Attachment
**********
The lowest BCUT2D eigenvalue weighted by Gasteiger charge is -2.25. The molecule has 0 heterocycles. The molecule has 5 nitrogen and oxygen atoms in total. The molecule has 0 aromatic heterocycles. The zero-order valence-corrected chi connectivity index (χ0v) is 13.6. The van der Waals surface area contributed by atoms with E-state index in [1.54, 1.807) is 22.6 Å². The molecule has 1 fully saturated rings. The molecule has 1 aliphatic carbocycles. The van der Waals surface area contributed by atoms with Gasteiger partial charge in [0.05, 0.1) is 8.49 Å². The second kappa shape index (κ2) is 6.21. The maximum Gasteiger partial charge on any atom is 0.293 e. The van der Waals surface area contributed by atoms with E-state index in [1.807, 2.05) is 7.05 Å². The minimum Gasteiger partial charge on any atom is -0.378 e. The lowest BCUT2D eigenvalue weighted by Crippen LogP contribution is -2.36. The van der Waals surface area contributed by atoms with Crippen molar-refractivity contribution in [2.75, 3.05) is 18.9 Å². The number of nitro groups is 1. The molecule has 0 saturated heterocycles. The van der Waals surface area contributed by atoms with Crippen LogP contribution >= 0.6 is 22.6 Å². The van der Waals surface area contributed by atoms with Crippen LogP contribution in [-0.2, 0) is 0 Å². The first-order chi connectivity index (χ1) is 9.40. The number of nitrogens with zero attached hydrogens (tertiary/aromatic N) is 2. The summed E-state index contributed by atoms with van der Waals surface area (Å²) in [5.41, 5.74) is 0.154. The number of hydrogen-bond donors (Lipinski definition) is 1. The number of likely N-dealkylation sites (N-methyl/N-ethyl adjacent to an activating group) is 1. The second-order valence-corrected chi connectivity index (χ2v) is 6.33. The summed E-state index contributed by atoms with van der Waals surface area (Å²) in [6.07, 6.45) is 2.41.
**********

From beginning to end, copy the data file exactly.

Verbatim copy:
The lowest BCUT2D eigenvalue weighted by Gasteiger charge is -2.25. The molecule has 0 heterocycles. The molecule has 5 nitrogen and oxygen atoms in total. The molecule has 0 aromatic heterocycles. The zero-order valence-corrected chi connectivity index (χ0v) is 13.6. The van der Waals surface area contributed by atoms with E-state index in [1.54, 1.807) is 22.6 Å². The molecule has 1 fully saturated rings. The molecule has 1 aliphatic carbocycles. The van der Waals surface area contributed by atoms with Gasteiger partial charge in [0.05, 0.1) is 8.49 Å². The second kappa shape index (κ2) is 6.21. The maximum Gasteiger partial charge on any atom is 0.293 e. The van der Waals surface area contributed by atoms with E-state index in [1.807, 2.05) is 7.05 Å². The minimum Gasteiger partial charge on any atom is -0.378 e. The lowest BCUT2D eigenvalue weighted by Crippen LogP contribution is -2.36. The van der Waals surface area contributed by atoms with Crippen molar-refractivity contribution in [2.75, 3.05) is 18.9 Å². The number of nitro groups is 1. The molecule has 0 saturated heterocycles. The van der Waals surface area contributed by atoms with Crippen LogP contribution >= 0.6 is 22.6 Å². The van der Waals surface area contributed by atoms with Crippen LogP contribution in [-0.2, 0) is 0 Å². The first-order chi connectivity index (χ1) is 9.40. The number of nitrogens with zero attached hydrogens (tertiary/aromatic N) is 2. The summed E-state index contributed by atoms with van der Waals surface area (Å²) in [5.41, 5.74) is 0.154. The number of hydrogen-bond donors (Lipinski definition) is 1. The number of likely N-dealkylation sites (N-methyl/N-ethyl adjacent to an activating group) is 1. The second-order valence-corrected chi connectivity index (χ2v) is 6.33. The summed E-state index contributed by atoms with van der Waals surface area (Å²) in [6.07, 6.45) is 2.41.